2021: not just a new year, but a chance to leave 2020 behind! 🎆🎆🎆
If your appetite for a new beginning has just hit you right in the face, you, dear reader, are not alone: history teaches us that the month of January was named after the Roman god Janus, the god of beginnings and endings, so the idea of a fresh start at the beginning of the year is, well… old.
Now, if you’re ready to make some #Changes and neither Tupac nor Bowie have managed to inspire you into some positive shifts, we have just the right tips for you.
Like Tupac and Bowie, we have two types of different but equally awesome Changes to consider for your most kickass 2020:
Remedial Change – fix something that’s wrong or that is no longer serving your purpose
Generative Change – implement something new, or improve on something that is already happening.
In this article we’ll focus on Remedial Changes with three easy steps to consider.
1) Choice is better than no choice, and you ALWAYS have a choice
Let’s start with a fundamental point: your life is yours, only yours and forever yours. From the moment you wake up till the moment you go to bed (and sometimes in your sleep too!) you are faced with negotiations and questions that are solely yours to tackle.
And because choices can only be made when we have multiple options in front of us, it’s fundamental that we put ourselves into situations that can expand and broaden our horizons, so we get to make those choices in the first place. Nobody wants to feel like they are trapped into a choice-less one way street.
And when we don’t have a choice? When we lose our job, live in a place we hate, or life is just overall a bit shit? Well, we still get to make a choice then – harder and more tiring than picking pizza toppings- that has to do with how we experience loss, discomfort or boredom. Can we see it with curiosity or wonder? Could the loss of a job become the chance to explore a different passion? Could a negative moment be a challenge to see how strong we are?
Takeaway point: Freedom is the space between trigger and reaction. Find a way to be in charge of what you are presented with.
2) It’s not WHY… it’s HOW.
One of our favourite NLP teachings is that you don’t have to know why something happened to be able to fix it. Yep, read that again.
Needing to know why is one of the falsest and laziest approaches to self-improvement available, because it relies on your ability to find answers to often unanswerable questions, in order for your to improve on your current situation, as opposed to putting the power in your hands no matter what.
‘If only I knew why my partner left me, I’d be able to get over him’
‘Why do I always get so unlucky with jobs and bad bosses?’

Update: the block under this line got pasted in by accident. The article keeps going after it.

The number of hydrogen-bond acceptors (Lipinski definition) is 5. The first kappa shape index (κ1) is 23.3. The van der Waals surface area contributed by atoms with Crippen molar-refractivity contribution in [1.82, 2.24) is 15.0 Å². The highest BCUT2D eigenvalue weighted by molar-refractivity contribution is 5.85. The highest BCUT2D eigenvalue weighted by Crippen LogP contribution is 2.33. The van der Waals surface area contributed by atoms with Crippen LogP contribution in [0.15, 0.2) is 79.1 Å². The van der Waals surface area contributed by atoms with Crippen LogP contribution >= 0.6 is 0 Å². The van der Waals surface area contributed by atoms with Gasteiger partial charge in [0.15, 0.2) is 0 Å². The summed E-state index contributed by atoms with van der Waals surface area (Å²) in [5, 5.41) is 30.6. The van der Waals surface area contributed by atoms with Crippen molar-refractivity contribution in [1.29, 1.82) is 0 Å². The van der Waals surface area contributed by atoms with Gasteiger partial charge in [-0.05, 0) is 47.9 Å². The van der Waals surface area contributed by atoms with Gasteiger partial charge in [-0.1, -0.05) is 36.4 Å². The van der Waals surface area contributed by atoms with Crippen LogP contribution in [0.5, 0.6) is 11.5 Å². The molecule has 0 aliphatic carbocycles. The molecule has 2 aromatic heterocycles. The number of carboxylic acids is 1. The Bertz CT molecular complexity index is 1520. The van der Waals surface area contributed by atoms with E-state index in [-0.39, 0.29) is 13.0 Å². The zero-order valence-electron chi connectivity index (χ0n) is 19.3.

However, focusing on the how allows you to start making changes now, today, by taking complete control of the situation.
Here’s an example: You are hosting a party and there are fifty people mingling and chatting away, when you notice one of the party platters has been knocked on the floor, and there’s food everywhere. Do you need to know who did it, why they did it, whether it was intentional or accidental to start cleaning up? NO. You can just start cleaning up.
Takeaway point: Instead of asking yourself ‘WHY did this thing happen’ shift your focus on ‘HOW are you going to fix it’
3) Cause & Effect
Let’s explore what ‘at cause’ and ‘at effect’ mean:
At Cause – Taking responsibility for something; Working from reason
At Effect – Placing blame for something; Working from excuse
Every crossroads we find ourselves at will have reason for it, and how we approach it will determine whether we feel empowered or subjugated by it.
Let’s make an example. It’s 9:01 and you are late for work.
You could approach it at effect by saying: ‘Sorry, the alarm didn’t ring and that’s why I’m late’ or at cause, by saying ‘Sorry, I completely forgot to set my alarm’.
It might seem like a tiny difference, but it’s a world of difference in approaches: taking ownership of this oversight puts you in the driver seat, with the acceptance of a mistake but also the power to change it. Making excuses tricks you into thinking things happen to you, which in turn tricks you into believing in your own lies and justifications.
This is true for bigger concepts in a multitude of fields:
‘If only I had more money, my business could have worked’ is clearly a way to see this setback at effect, because lack of money is only the symptom of the problem, and your own bad strategy, or poor appetite, or ability to change with a changing market the cause of the failure.
Ask yourself: are there other people in the world who succeeded in making a business with no money? How did they go about that?
Takeaway point: Where you place the blame you place the power, so always take ownership of your successes and failures.
Let us know how you are going to tackle your 2020 and what changes you are looking to implement!